In June, CELT staff, in collaboration with ETS, offered the second of two Course Design Institutes (CDI) held this year. The CDI is designed to provide faculty with the tools, time, and collegial support to design or re-design a course.
During this session, eleven faculty met for four activity-packed days, sometimes working together in pairs and groups, to apply the principles of “backward design” developed by Wiggins and McTighe. Participants received rigorous feedback from facilitators and peers as they honed core goals and refined learning objectives.
I am so grateful to be part of a community that cares so much about good teaching and where there are such great resources and expertise to support it – participant, Course Design Institute
The institute is structured as an active engagement of faculty from a variety of disciplines who create “maps” of their courses, in which they align goals and learning objectives with assignments, assessments and course content. In the process they uncover “non-content” skills, such as writing or critical thinking, that are necessary for student learning, but may not not been articulated in the original course goals. The maps give faculty the necessary framework for constructing their syllabus.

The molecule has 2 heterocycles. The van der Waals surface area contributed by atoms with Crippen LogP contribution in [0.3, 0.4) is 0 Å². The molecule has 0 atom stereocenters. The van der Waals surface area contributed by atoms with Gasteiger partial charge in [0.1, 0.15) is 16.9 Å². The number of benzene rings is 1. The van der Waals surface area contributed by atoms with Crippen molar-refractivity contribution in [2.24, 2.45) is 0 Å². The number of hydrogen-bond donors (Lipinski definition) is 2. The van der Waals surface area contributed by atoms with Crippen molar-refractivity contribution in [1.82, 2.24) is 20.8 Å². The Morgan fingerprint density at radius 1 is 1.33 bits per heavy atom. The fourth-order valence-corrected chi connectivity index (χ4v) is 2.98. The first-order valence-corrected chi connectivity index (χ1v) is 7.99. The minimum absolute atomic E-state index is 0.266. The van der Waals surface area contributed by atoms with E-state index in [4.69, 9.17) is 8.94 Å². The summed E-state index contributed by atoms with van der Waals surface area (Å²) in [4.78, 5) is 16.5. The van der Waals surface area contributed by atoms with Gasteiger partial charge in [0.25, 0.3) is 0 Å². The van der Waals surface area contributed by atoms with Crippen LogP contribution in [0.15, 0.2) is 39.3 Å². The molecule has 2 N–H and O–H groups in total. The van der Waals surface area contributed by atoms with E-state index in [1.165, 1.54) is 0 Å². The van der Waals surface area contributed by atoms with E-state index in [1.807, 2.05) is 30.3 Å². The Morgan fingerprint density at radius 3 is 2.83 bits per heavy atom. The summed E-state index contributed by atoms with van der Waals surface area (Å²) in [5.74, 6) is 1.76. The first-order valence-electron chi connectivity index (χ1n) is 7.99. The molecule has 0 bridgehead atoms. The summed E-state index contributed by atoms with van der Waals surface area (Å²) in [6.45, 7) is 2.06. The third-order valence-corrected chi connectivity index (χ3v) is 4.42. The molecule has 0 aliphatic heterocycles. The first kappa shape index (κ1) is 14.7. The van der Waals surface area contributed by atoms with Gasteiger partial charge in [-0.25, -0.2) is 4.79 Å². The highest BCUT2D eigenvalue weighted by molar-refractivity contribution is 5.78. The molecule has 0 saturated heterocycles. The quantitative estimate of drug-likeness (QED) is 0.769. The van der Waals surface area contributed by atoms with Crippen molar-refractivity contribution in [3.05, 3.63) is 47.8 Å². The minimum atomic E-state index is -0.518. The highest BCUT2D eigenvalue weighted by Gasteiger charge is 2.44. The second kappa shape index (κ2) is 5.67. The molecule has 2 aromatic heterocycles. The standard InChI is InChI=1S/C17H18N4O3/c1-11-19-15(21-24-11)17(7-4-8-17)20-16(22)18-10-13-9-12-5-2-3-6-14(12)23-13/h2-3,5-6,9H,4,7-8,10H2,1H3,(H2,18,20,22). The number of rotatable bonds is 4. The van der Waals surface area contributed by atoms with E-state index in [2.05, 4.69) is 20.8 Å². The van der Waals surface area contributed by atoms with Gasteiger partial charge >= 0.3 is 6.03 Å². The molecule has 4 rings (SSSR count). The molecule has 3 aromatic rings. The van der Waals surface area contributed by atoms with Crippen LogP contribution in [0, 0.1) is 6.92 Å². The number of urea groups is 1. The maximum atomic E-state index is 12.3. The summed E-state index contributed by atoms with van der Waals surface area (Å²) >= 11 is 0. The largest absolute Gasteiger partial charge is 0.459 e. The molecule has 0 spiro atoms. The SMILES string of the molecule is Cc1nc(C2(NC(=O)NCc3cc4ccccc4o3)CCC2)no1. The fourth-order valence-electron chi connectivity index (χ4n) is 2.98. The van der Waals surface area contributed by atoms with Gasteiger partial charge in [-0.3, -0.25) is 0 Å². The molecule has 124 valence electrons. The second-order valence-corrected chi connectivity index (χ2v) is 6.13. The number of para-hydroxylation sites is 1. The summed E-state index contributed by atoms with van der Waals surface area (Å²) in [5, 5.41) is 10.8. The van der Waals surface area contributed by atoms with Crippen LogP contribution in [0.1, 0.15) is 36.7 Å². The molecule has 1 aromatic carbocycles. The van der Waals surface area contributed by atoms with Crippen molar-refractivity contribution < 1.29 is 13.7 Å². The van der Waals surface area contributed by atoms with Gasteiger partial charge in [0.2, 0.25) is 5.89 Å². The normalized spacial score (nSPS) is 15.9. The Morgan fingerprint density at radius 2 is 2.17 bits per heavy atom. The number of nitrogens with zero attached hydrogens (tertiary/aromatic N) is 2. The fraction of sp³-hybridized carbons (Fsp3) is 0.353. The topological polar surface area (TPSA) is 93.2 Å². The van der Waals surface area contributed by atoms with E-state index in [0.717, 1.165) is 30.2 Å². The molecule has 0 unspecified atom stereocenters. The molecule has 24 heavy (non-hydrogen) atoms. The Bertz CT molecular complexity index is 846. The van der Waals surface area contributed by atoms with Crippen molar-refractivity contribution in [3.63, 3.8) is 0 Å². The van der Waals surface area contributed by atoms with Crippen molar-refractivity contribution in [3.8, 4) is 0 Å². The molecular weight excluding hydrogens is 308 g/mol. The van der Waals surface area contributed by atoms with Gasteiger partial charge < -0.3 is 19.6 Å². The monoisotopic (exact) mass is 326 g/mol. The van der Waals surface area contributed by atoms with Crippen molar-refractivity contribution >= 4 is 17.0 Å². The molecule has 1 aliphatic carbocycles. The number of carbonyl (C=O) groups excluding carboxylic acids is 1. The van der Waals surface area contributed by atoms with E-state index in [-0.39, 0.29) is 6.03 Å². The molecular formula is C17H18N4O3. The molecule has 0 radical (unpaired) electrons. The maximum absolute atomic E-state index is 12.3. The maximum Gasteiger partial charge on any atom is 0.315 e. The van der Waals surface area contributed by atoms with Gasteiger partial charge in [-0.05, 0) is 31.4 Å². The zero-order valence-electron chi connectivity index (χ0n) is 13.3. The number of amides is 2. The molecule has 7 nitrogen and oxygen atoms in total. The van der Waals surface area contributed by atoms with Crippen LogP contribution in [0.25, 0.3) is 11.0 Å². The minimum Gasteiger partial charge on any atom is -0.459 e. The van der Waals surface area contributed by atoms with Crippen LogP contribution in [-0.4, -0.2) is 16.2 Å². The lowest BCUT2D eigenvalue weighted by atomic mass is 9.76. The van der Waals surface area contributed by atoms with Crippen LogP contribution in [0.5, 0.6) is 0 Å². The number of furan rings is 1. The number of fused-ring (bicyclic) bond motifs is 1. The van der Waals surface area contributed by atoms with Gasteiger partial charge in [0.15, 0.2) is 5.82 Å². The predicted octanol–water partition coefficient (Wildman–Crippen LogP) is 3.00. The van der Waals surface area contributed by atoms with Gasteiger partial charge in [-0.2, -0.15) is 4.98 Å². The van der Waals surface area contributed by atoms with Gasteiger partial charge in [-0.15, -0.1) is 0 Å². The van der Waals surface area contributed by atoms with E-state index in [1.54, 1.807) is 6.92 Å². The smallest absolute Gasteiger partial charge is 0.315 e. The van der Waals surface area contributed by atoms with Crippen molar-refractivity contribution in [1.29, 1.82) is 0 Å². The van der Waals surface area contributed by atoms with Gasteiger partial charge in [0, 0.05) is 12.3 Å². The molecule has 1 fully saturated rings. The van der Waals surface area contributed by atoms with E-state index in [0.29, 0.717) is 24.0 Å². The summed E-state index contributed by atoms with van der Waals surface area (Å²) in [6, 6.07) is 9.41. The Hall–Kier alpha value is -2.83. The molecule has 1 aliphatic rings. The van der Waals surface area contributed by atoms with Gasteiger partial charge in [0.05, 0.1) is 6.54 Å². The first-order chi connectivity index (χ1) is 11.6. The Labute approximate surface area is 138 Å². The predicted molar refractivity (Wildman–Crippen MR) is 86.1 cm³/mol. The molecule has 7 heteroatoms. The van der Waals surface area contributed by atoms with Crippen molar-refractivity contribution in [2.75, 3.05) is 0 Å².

After attending the workshop participants were ready to take the next steps in planning and teaching their courses. Some of their comments:
- “I have a clear idea of what I want to achieve with the course.”
- “I plan to try to empower students, giving them more choices; to explicitly assess low levels of comprehension, and maybe to replace exams with frequent smaller quizzes.”
- “I will adopt the techniques for students to work with each other.”
CELT staff plan to follow up with participants to determine what effect participating in the CDI actually had on the courses they designed. For more information about the next CDI, see http://provost.tufts.edu/celt/course-design-institute/.